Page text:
Do you need permission to use a song in a short film?
Legally you have to have the artists permission and pay him royalties, a penny or two everytime the song is played! That's also a nice thing to do but not many hollywood studios are doing it but they all cry like baby's when someone downloads their stuff! A little hipocracy? Well those stuffed shirts always think they sh*t don't smell! http://www.total-knowledge.com/~willyblues/
Do you need the bands' permission to play their music in your movie?
Directors have to pay to license most songs unless they are public domain or “copyleft” or Creative Commons or something like that. The price varies widely. Small directors usually can't afford to license well-known hit songs from the last several decades. If you are a big name, like Scorsese or Spielberg or Tarantino, you can probably afford any songs you want. If you're a small name you’ll be lucky to get Muzak or songs from some dead guy almost nobody has heard of. Classical music is probably cheaper to license, as well, which is why a lot of indie directors will use classical or old music so the copyright has expired - at least in the USA.If they don't pay to license songs, no major studio will distribute the movie, no major theater will show it and they risk being sued and losing everything if the movie has much publicity or success. Sometimes small indie directors hire musicians to cover a song, which is a lot cheaper or they make up songs in the same style as a popular song. Some directors have copied scenes from old movies with the same style because they couldn't afford to put them in legally. Richard Linklater did this with “Slacker,” imitating a sex scene from “In the Realm of the Senses” he had originally used because he could not afford to obtain the legal rights to use it for mass distribution.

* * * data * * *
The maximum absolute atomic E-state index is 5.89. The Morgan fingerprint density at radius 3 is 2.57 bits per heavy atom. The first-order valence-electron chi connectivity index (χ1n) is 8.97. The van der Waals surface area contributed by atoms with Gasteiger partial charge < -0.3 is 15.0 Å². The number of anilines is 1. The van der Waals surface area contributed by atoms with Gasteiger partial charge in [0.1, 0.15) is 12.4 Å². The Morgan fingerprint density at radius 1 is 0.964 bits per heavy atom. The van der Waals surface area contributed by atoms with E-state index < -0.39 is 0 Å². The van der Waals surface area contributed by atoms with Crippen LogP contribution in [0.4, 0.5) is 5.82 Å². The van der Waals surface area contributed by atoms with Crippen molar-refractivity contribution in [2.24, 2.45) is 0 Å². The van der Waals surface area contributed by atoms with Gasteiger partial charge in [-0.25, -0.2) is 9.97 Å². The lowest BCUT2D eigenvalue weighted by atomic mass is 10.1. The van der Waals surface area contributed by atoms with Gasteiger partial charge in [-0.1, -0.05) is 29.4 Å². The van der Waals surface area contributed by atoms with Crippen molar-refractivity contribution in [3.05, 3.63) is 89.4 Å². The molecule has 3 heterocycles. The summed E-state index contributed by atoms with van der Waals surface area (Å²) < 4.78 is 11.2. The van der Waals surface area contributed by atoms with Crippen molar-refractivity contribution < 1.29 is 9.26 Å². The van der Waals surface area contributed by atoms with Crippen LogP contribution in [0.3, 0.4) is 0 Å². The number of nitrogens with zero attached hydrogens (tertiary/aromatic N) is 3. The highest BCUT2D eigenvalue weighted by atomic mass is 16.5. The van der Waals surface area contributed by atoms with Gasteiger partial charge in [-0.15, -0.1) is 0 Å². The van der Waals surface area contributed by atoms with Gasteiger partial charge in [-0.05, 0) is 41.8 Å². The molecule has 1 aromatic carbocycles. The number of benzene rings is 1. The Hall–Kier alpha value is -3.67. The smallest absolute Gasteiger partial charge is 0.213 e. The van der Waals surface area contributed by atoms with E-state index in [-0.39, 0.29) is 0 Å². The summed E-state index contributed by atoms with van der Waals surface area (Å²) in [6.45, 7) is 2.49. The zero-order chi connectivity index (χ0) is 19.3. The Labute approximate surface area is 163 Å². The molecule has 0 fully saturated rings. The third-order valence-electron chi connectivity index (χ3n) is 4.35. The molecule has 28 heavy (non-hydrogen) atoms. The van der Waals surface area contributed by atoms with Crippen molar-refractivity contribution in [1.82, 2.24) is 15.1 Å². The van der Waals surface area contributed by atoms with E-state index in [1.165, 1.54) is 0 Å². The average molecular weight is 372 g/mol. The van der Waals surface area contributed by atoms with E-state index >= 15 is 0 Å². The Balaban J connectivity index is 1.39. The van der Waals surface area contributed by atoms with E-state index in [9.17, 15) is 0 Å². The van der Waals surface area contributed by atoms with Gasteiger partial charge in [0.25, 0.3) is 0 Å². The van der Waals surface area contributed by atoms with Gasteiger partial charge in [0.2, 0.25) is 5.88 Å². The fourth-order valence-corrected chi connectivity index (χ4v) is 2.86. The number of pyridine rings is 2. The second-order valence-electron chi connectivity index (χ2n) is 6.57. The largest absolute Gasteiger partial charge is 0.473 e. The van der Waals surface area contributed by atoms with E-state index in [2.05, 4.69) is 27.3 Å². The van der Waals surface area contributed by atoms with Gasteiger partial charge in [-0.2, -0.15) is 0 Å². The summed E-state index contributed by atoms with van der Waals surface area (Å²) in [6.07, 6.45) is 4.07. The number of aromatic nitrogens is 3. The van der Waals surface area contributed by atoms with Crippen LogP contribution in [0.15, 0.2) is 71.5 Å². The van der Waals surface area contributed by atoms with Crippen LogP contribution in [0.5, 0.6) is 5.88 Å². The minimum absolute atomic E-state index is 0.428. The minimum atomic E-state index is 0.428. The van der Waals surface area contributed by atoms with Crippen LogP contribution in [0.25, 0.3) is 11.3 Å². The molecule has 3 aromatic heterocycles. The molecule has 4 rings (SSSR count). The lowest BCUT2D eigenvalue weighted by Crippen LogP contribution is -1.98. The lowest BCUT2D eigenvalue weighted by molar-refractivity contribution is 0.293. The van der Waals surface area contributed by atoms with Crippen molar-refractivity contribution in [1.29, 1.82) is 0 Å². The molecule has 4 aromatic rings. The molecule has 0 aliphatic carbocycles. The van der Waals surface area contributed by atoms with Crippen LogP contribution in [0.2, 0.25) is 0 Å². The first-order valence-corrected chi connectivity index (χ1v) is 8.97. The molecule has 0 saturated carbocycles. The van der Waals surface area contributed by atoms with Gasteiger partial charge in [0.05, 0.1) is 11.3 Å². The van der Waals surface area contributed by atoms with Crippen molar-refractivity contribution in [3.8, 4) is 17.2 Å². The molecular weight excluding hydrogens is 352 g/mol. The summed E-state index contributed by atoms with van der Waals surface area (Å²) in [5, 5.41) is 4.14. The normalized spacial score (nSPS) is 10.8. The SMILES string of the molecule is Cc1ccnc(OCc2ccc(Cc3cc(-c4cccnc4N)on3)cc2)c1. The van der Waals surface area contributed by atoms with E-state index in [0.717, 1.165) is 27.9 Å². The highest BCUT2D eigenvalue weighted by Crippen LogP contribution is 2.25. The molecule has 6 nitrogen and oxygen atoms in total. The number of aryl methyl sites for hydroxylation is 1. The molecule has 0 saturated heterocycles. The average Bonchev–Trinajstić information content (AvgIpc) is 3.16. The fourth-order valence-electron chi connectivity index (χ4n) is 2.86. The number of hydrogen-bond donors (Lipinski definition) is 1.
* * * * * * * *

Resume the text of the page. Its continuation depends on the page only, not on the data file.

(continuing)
If I write a book based on a song's lyrics, do I have to ask permission from the record company?
First off, I’m not a lawyer, so this is not legal advice. It is, however, common sense advice based on my current knowledge and experience as a writer.I think you’ve already gotten the idea from the other answers, but let me switch it around for you.“I want to write a book where every chapter leads with an illustration by an artist I love. Do I have to ask permission?”“I want to write new lyrics for a tune that I love by my favorite musician. Can I publish the song as being my own and sell it for a profit?”Any time you want to incorporate someone else’s creative work into your project, you have to ask for permission. If it’s published, chances are you’ll have to deal with the publisher as well. Music, art, poetry, short stories, whatever. There is such a thing as fair use. Some of fair use is pretty clear cut (you can’t copyright a title, for example, hence we have many songs titled Hello in the world) but some fair use gets pretty gray. For example, if someone creates a sculpture, and you photograph that sculpture, can you sell that image? (The answer is not obvious and depends on whether it’s in a public place, if it’s considered ‘public art’, and so on.)Whenever there’s any doubt, do your research, and if there’s still doubt, err on the side of caution. For example, it’s ‘common knowledge’ that musicians can incorporate short bits of music from another artist into their own. Well, except when they can’t.DNA was very lucky when, rather than suing, Suzanne Vega and her team decided to buy in on the 2008 sampled version of Tom’s Diner. That example is particularly telling in your situation because they used the whole song.Copyright law can be complicated, befuddling, and yes, it can stifle creative endeavors, but where copyright laws aren’t in place, creators tend to starve. I think that copyright is a bit overprotected in some countries, but I think that’s better than the state of a creative’s ability to survive in places where there is no copyright law. It’s in your own best interest, regardless of whether it seems ‘fair’ or not, to come up with another idea, or write the book but DO NOT publish it, even for free, anywhere.Here’s a clear article that will help guide you on this and future endeavors.10 Big Myths about copyright explained